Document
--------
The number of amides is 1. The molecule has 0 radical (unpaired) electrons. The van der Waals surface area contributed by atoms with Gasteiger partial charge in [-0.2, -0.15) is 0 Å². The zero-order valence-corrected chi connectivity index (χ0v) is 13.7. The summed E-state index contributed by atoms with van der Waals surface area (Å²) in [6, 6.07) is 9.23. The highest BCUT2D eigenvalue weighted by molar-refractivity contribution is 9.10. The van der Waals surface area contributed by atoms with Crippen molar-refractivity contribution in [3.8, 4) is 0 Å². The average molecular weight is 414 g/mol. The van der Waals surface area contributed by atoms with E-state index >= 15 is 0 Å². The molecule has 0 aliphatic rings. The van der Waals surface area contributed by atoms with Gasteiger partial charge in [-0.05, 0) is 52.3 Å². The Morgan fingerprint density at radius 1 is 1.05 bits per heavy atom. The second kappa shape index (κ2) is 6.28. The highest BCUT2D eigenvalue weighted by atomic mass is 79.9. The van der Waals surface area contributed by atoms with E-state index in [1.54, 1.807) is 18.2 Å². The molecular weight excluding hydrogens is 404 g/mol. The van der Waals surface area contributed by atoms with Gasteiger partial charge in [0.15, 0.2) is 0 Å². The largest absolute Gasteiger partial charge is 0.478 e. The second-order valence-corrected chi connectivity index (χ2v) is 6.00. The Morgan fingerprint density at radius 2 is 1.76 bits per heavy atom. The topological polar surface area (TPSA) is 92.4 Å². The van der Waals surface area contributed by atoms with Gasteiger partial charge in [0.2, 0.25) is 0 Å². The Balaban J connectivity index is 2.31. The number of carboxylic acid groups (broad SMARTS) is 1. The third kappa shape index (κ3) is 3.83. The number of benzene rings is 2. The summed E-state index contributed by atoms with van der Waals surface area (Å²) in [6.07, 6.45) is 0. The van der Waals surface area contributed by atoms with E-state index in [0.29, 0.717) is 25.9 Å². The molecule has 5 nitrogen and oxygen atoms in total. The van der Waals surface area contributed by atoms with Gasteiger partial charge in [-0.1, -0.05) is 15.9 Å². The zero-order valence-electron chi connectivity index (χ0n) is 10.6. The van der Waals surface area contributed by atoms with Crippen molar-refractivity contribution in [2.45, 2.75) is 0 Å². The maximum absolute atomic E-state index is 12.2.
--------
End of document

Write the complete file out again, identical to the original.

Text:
The number of amides is 1. The molecule has 0 radical (unpaired) electrons. The van der Waals surface area contributed by atoms with Gasteiger partial charge in [-0.2, -0.15) is 0 Å². The zero-order valence-corrected chi connectivity index (χ0v) is 13.7. The summed E-state index contributed by atoms with van der Waals surface area (Å²) in [6, 6.07) is 9.23. The highest BCUT2D eigenvalue weighted by molar-refractivity contribution is 9.10. The van der Waals surface area contributed by atoms with Crippen molar-refractivity contribution in [3.8, 4) is 0 Å². The average molecular weight is 414 g/mol. The van der Waals surface area contributed by atoms with E-state index >= 15 is 0 Å². The molecule has 0 aliphatic rings. The van der Waals surface area contributed by atoms with Gasteiger partial charge in [-0.05, 0) is 52.3 Å². The Morgan fingerprint density at radius 1 is 1.05 bits per heavy atom. The second kappa shape index (κ2) is 6.28. The highest BCUT2D eigenvalue weighted by atomic mass is 79.9. The van der Waals surface area contributed by atoms with E-state index in [1.54, 1.807) is 18.2 Å². The molecular weight excluding hydrogens is 404 g/mol. The van der Waals surface area contributed by atoms with Gasteiger partial charge in [0.15, 0.2) is 0 Å². The largest absolute Gasteiger partial charge is 0.478 e. The second-order valence-corrected chi connectivity index (χ2v) is 6.00. The Morgan fingerprint density at radius 2 is 1.76 bits per heavy atom. The topological polar surface area (TPSA) is 92.4 Å². The van der Waals surface area contributed by atoms with Gasteiger partial charge in [0.2, 0.25) is 0 Å². The Balaban J connectivity index is 2.31. The number of carboxylic acid groups (broad SMARTS) is 1. The third kappa shape index (κ3) is 3.83. The number of benzene rings is 2. The summed E-state index contributed by atoms with van der Waals surface area (Å²) in [6.07, 6.45) is 0. The van der Waals surface area contributed by atoms with E-state index in [0.29, 0.717) is 25.9 Å². The molecule has 5 nitrogen and oxygen atoms in total. The van der Waals surface area contributed by atoms with Gasteiger partial charge in [-0.1, -0.05) is 15.9 Å². The zero-order valence-electron chi connectivity index (χ0n) is 10.6. The van der Waals surface area contributed by atoms with Crippen molar-refractivity contribution in [2.45, 2.75) is 0 Å². The maximum absolute atomic E-state index is 12.2.